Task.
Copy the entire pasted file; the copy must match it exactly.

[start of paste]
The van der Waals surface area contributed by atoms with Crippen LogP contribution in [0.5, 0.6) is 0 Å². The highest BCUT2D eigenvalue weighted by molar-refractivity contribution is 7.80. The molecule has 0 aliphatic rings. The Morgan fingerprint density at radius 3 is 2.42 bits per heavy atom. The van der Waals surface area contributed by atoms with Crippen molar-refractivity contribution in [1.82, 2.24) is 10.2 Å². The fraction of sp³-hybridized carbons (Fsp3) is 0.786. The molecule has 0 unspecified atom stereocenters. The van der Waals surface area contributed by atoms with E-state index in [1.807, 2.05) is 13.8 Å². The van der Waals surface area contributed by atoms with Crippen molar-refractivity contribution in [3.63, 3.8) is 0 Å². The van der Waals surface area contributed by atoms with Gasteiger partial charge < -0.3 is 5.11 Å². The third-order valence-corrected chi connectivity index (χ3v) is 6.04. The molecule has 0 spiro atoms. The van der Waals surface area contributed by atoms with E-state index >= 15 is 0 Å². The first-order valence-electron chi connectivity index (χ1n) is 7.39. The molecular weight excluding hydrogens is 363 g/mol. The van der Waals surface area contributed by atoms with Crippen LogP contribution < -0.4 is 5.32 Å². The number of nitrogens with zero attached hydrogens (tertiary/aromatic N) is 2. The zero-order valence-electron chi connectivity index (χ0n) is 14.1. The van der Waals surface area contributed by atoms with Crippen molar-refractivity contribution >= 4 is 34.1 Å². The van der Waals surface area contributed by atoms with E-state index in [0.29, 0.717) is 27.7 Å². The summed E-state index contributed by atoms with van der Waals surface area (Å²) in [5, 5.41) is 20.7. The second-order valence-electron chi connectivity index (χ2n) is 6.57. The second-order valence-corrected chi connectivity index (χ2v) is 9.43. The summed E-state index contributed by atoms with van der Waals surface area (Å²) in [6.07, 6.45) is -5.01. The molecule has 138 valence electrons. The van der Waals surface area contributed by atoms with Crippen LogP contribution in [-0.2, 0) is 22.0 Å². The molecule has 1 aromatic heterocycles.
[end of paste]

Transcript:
The van der Waals surface area contributed by atoms with Crippen LogP contribution in [0.5, 0.6) is 0 Å². The highest BCUT2D eigenvalue weighted by molar-refractivity contribution is 7.80. The molecule has 0 aliphatic rings. The Morgan fingerprint density at radius 3 is 2.42 bits per heavy atom. The van der Waals surface area contributed by atoms with Crippen molar-refractivity contribution in [1.82, 2.24) is 10.2 Å². The fraction of sp³-hybridized carbons (Fsp3) is 0.786. The molecule has 0 unspecified atom stereocenters. The van der Waals surface area contributed by atoms with E-state index in [1.807, 2.05) is 13.8 Å². The van der Waals surface area contributed by atoms with Crippen molar-refractivity contribution in [3.63, 3.8) is 0 Å². The van der Waals surface area contributed by atoms with Gasteiger partial charge < -0.3 is 5.11 Å². The third-order valence-corrected chi connectivity index (χ3v) is 6.04. The molecule has 0 spiro atoms. The van der Waals surface area contributed by atoms with E-state index >= 15 is 0 Å². The first-order valence-electron chi connectivity index (χ1n) is 7.39. The molecular weight excluding hydrogens is 363 g/mol. The van der Waals surface area contributed by atoms with Crippen LogP contribution < -0.4 is 5.32 Å². The number of nitrogens with zero attached hydrogens (tertiary/aromatic N) is 2. The zero-order valence-electron chi connectivity index (χ0n) is 14.1. The van der Waals surface area contributed by atoms with Crippen molar-refractivity contribution >= 4 is 34.1 Å². The van der Waals surface area contributed by atoms with E-state index in [0.29, 0.717) is 27.7 Å². The summed E-state index contributed by atoms with van der Waals surface area (Å²) in [5, 5.41) is 20.7. The second-order valence-electron chi connectivity index (χ2n) is 6.57. The second-order valence-corrected chi connectivity index (χ2v) is 9.43. The summed E-state index contributed by atoms with van der Waals surface area (Å²) in [6.07, 6.45) is -5.01. The molecule has 138 valence electrons. The van der Waals surface area contributed by atoms with Crippen LogP contribution in [-0.2, 0) is 22.0 Å². The molecule has 1 aromatic heterocycles.